FOR most of us life has a fixed routine. You go to work then go home and enjoy what remains of the day with your loved ones. If you are lucky you enjoy what you do, if you don’t you enjoy the fruits of it. Some people, though, draw a line under their working day, catch some family time, and then go out to pursue their passion using their precious personal time, and all too often with little or no reward. In every small boxing gym up and down the country there are people working tirelessly to contribute to the sport. They do not feature on TV every few weeks, have to make sacrifices to strike the right life balance, and are fuelled by their passion. John Donaghy was one of those people.
Before and after a hard day’s work, he would head to Donaghy’s Boxing Gym in Preston to train the men, women and children who walked through its doors. He was one of the unseen, the grafters who quietly try to push the sport forward.
Sadly, Donaghy passed away a fortnight ago after suffering a fatal heart attack. He was only 44 and leaves behind a young daughter, Ava. He has also left a huge void in the lives of his family and friends.
Former fighter Kieran Farrell was one of the closest people to him. Donaghy was part of Farrell’s promotional company and got into the profession when Farrell asked him to get licenced and train Reece MacMillan yet their friendship went far beyond that. He told Boxing News that the sport has lost an unsung hero.
“It is hard to believe,” he said, his voice cracking with emotion. “I hadn’t heard from him that day, which is unusual as we talk all the time, so thought I’d phone to catch-up. His voice sounded funny when he answered. I asked him if he was OK, and it turned out it was his brother and they were in the hospital.
“Because of his job — he does tarmacking and all that — you assume that he’d had an accident at work or done too much. That’s when Phil told me John had had a heart attack and passed away. You assume it is a sick joke. You can’t take it in.
“His girlfriend works at a nursery and had just got out of his car. She took the kids outside for five-minutes, noticed the driver’s door was still open so took them back inside and ran over, thinking something may have happened. That’s when she found him dead at the wheel. They tried to resuscitate him, but he was already gone.
“I didn’t even cry at first because I was in disbelief. I’d been on the phone to him the night before. He doesn’t drink or do drugs, is active in his life, so you can’t believe that someone like that can be dead.
“By the Friday, I was in the gym alone and just broke down in tears. Then you’re left thinking about whether you could have done anything, but you know there is nothing that can be done — he was gone. He’d been away with his daughter a week beforehand. He had a girlfriend he was very happy with. His whole life was on the up.”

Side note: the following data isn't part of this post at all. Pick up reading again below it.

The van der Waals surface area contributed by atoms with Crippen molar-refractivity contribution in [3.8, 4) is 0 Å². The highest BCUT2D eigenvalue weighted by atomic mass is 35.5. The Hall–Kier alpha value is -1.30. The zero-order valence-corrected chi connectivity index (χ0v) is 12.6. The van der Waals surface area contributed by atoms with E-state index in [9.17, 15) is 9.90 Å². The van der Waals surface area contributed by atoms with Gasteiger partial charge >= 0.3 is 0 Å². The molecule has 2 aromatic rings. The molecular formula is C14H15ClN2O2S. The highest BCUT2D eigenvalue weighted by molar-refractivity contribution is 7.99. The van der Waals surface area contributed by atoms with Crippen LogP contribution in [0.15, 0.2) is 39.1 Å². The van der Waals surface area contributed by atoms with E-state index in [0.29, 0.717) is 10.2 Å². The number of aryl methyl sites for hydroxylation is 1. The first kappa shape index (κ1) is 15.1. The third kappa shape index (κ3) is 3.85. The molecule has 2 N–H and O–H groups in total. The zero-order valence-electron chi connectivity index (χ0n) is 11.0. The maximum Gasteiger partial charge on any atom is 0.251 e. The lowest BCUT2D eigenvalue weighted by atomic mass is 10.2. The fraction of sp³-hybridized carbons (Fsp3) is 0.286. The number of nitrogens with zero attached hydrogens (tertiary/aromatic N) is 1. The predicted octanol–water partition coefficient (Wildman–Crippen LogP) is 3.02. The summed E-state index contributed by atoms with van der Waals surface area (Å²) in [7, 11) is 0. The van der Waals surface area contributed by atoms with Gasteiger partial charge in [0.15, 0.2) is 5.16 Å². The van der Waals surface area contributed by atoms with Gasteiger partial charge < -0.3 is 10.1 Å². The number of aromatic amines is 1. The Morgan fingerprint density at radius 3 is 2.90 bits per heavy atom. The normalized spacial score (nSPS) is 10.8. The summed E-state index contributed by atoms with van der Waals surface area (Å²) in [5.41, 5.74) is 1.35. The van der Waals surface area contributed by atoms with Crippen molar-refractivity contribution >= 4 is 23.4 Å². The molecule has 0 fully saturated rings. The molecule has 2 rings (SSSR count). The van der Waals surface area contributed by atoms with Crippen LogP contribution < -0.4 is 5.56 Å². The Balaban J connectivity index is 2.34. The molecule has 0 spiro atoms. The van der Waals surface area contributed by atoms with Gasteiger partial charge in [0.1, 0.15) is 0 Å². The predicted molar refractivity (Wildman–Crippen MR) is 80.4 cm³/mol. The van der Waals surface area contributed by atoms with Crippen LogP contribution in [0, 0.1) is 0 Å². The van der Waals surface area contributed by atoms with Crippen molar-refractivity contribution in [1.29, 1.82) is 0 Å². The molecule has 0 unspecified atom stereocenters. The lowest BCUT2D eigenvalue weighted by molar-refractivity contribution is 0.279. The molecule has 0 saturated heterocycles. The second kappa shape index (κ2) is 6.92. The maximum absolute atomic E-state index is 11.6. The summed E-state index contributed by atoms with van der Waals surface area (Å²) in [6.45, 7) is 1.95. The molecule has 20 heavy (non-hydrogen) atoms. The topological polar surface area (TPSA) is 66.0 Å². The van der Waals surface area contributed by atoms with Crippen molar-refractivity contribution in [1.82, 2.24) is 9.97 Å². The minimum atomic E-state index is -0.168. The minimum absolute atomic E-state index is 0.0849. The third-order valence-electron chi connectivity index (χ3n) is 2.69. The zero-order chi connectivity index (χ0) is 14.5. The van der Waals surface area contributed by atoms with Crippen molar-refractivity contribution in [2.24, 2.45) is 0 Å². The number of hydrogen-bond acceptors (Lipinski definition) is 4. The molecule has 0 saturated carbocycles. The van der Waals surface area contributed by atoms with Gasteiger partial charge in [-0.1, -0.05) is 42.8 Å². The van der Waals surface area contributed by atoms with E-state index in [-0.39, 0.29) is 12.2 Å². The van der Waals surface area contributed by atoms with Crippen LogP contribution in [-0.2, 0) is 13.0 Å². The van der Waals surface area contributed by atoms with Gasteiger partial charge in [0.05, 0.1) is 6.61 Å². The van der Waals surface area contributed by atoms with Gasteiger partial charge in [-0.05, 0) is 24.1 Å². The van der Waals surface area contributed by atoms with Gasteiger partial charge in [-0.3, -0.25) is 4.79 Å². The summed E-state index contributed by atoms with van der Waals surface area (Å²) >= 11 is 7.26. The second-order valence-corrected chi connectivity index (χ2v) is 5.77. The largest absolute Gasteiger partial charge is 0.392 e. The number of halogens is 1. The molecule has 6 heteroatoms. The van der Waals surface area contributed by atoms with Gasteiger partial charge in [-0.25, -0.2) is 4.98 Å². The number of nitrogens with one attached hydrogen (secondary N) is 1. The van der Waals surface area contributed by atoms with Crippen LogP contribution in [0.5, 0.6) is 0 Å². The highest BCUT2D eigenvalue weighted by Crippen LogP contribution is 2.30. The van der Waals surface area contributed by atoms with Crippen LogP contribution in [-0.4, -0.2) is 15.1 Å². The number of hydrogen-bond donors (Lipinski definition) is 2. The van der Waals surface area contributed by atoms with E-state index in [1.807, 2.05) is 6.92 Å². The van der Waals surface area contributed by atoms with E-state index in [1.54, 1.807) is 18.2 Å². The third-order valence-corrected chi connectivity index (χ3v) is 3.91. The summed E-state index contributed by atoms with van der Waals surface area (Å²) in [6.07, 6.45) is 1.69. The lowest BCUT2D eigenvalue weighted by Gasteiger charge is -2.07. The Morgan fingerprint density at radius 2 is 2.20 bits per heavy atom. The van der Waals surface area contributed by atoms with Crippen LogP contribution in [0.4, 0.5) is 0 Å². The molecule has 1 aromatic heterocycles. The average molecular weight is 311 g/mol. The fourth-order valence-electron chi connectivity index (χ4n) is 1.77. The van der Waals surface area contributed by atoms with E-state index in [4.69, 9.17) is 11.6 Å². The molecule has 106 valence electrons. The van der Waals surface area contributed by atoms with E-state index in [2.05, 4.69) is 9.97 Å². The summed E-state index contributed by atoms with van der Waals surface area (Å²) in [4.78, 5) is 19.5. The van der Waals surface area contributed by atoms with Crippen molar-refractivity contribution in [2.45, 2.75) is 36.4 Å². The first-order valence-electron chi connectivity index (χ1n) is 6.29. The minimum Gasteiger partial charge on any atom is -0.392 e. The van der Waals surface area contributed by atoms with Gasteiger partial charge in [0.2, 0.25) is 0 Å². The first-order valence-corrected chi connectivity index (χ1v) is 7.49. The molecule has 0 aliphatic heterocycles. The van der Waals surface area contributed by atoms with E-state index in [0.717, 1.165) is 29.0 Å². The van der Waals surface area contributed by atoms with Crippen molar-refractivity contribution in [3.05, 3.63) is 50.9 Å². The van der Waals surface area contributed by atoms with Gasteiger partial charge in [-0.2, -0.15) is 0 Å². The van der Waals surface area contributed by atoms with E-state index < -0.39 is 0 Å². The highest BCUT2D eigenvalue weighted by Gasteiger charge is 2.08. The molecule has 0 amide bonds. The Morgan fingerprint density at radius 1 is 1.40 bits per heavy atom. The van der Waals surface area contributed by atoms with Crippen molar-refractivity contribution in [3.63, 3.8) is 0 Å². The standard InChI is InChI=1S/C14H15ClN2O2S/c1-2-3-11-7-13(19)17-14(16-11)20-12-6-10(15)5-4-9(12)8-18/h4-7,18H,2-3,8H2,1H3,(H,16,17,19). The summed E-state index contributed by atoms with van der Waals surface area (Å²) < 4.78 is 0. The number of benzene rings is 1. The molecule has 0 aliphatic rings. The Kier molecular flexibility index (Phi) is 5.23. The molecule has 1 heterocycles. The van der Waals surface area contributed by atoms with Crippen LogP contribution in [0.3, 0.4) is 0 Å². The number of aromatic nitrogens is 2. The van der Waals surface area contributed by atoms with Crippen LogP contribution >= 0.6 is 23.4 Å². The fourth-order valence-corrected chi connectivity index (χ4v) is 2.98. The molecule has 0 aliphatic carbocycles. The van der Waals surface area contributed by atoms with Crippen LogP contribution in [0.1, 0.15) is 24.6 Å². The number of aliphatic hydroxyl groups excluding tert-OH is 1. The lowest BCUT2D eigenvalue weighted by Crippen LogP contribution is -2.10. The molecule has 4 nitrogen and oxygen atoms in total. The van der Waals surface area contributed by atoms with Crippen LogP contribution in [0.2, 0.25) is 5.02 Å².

Farrell had also encouraged Donaghy to get a whip’s licence. Everyone involved in boxing will tell you that they have the hardest job; actions speak louder than words, though, and the whips do a huge amount of work on fight night, as Farrell found out himself.
“I had to whip a few times for him when Reece was fighting. Wow, I was sweating my back out. I told him that until I’d done a bit of that I thought matchmaking was the hardest job. The whip is well harder. I thought: ‘This is no good for me!’. John was doing that, putting paving down, and handling stuff at the gym from 6am some days,” he said.
“He’d take his daughter to school and go about his day before being back at the gym. People tell me not to do too much, I was telling him the same thing, too — you never think that anything can stop you. We all need to make sure we look after ourselves.”
Life is all about the little things. A Challenge title win may not sound like a big thing in the age of multiple world titles yet for people like Farrell and Donaghy they mean the world. “The memory of John that sticks out for me is when Reece won the British Challenge light-welterweight title against Lee Connelly,” said Farrell.
“It felt like we’d won a world title. Those moments stay with you forever. It is a little thing, but we were also sat in Pizza Hut the other week, I was feeling a bit soppy and told John and Daryl that I was grateful to be with them sharing a moment. I was crying my eyes out when we are usually having a laugh.”
Farrell told me that Donaghy had a nice balance in his life: he had boxing and his family, and there are people in his immediate boxing circle who were more like family than friends.
“Everything thing John did was for his daughter. He was a great dad. The boxing was his own thing, we all need something in life, and he was doing what he loves. Look at his social media, it is all about living his dream every weekend. John was a top man who did me proud. He was one in a million and will be missed.”